Directed by Nobou Nakagawa, ‘Dissociating Vulnerability’ is a feature length drama that stars Yuki Yamazaki, Kazane Nishimura and Keiju Takahata. Written by Keiji Kobori, the film revolves around a young woman who starts seeing her dead mother everywhere she goes. As the boundary between reality and fantasy blurs, secrets will be revealed, which will turn the protagonist’s world upside down.


The drama’s heavy narrative contains several emotional performances, each of which deserve varying levels of praise. It is clear that the actors are great and they bring to life the script with much depth and zest. Director Nobou Nakagawa keeps the whole story short at a brisk 55 minutes and therefore, there are some plot points that aren’t as fleshed out as they should be. Nevertheless, the narrative works fine and for a film that is shorter than an hour, this might be a blessing in disguise. Nobou Nakagawa is also the cinematographer for this production and the way he uses colour to convey emotions shows his prowess for weaving story with impactful visuals. In addition, the unnerving atmosphere that hovers over the entire story is a character in itself. Every ghost story needs to convey the tension perfectly and here, the sound mixing and sound editing team deserve special accolades for transporting the viewers right inside the reality bending story.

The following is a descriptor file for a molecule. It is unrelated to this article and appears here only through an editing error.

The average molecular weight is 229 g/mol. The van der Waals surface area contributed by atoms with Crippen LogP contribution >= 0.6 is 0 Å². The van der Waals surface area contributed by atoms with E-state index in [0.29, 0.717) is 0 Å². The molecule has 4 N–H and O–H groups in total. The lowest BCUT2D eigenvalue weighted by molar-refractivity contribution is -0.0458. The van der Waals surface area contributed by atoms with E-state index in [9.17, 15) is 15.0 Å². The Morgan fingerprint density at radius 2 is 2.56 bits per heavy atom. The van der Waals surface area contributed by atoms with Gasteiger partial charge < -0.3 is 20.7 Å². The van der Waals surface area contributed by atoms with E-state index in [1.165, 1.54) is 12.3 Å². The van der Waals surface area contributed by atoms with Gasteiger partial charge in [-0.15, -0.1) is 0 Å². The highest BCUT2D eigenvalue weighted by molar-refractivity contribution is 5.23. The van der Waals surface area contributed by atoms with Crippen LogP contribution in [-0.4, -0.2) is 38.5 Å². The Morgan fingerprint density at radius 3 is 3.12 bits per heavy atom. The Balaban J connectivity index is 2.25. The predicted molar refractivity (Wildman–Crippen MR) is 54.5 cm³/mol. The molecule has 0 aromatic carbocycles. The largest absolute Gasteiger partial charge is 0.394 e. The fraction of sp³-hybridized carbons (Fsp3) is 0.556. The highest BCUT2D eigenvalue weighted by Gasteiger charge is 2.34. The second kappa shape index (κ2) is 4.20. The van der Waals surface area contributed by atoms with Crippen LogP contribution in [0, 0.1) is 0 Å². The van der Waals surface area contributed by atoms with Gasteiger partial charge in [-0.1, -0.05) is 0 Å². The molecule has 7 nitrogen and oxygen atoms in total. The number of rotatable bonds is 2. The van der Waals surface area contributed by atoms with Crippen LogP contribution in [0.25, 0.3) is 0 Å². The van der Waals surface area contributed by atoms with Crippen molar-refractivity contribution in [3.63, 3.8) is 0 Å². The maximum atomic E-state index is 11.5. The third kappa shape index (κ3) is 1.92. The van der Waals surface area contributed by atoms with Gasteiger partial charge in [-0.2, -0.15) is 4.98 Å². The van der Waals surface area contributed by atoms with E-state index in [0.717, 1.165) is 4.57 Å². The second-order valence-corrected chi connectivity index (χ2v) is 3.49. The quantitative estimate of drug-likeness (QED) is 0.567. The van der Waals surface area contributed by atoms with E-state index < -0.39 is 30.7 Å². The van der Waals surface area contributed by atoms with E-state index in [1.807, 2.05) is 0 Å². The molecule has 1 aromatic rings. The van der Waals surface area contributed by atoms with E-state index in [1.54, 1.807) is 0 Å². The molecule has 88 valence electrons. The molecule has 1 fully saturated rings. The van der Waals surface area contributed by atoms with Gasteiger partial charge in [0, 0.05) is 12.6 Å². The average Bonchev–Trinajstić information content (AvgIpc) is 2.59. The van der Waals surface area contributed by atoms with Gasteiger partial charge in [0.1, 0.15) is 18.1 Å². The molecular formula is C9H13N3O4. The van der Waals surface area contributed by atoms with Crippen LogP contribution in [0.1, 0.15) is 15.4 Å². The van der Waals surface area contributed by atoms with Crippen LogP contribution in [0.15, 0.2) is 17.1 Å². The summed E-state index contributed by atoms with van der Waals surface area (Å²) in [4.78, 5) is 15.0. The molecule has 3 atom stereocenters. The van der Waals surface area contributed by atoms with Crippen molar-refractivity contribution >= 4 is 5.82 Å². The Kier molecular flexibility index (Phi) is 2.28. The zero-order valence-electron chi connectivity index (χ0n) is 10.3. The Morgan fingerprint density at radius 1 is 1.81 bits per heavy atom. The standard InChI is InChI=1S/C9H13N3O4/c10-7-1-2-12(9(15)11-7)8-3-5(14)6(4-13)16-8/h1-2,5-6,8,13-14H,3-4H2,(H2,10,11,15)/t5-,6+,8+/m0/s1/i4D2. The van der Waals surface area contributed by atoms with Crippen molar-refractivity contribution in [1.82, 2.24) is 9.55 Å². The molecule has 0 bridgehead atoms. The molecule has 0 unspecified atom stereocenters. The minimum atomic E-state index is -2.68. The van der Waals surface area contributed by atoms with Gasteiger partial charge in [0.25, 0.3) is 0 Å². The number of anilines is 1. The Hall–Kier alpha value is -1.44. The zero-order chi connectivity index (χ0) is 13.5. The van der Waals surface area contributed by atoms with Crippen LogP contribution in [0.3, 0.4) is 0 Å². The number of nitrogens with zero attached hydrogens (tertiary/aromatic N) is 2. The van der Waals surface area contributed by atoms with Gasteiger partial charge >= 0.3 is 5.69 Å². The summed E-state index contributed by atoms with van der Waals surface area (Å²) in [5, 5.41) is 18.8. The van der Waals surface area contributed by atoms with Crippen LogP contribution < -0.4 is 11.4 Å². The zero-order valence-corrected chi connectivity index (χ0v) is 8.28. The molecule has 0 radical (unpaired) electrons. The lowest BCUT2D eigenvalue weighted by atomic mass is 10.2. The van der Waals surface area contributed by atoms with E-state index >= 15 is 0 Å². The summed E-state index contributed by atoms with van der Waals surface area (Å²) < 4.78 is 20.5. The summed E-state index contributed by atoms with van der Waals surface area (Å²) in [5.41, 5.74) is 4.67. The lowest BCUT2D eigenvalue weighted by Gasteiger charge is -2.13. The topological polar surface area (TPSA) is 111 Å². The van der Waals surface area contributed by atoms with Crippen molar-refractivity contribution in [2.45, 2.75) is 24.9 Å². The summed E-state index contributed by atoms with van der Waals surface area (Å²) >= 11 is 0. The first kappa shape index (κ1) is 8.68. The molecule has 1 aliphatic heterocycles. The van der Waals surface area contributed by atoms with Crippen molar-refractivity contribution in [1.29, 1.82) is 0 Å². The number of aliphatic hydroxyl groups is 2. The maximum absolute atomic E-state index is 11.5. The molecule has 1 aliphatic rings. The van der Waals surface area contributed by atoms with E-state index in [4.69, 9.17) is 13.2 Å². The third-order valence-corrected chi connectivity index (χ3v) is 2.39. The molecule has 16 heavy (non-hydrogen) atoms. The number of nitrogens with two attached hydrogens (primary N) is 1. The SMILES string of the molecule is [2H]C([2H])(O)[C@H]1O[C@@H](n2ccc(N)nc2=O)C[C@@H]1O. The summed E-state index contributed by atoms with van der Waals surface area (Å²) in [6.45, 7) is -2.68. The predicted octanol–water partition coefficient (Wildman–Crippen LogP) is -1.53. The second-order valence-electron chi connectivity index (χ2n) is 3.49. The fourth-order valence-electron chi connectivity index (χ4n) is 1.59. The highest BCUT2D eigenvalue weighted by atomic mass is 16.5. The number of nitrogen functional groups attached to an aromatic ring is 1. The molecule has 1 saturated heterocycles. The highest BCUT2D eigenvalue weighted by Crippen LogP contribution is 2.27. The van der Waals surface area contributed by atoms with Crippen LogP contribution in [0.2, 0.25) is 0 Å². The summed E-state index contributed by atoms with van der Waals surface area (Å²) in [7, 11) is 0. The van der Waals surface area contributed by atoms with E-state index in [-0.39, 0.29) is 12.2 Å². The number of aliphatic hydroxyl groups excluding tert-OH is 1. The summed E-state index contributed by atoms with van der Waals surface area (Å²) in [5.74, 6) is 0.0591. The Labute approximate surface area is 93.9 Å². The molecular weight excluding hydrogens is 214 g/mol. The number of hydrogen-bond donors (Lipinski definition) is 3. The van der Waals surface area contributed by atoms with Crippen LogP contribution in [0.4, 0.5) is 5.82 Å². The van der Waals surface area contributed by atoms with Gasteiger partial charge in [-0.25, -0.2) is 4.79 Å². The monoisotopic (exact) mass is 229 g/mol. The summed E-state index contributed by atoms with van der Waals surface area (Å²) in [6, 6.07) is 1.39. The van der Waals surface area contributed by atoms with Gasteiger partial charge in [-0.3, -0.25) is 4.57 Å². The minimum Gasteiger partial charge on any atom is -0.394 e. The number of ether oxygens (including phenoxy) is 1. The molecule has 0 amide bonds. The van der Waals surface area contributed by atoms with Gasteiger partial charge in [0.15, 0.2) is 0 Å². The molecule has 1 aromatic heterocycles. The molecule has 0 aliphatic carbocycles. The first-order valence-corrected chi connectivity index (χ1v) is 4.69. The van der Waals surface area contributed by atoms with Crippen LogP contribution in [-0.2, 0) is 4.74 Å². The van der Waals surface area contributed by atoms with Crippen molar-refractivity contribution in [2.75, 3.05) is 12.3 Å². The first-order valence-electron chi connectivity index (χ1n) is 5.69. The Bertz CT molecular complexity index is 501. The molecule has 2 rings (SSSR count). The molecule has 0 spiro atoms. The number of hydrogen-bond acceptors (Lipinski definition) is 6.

Perhaps the most fascinating thing about the film is that it has a post credits scene. As soon as the credits end, we dive right back into the story and this minute long epilogue actually turns the ending around completely. The post credits scene is thus Nakagawa’s way of expanding the story further and ensuring that audiences are left with something to think about. The 55 minute film therefore has a lot to unpack; filled to the brim with symbolism, hints and easter eggs, ‘Dissociating Vulnerability’ is a well made story that succeeds in more ways than one.


It was very easy for the film to fall into campy territory if the guiding hand, in this case the director, chose to experiment with the genre. Thankfully, no such thing happens here and what we get is a well made, unnerving little character drama that happens to have a dead person in it. Eerie and disturbing, ‘Dissociating Vulnerability’ is a powerhouse of emotional performances and good old fashioned drama. Nakagawa has formulated a very emotional film, one that has both heart and soul. Overall, the film turns out to be a great labour of love.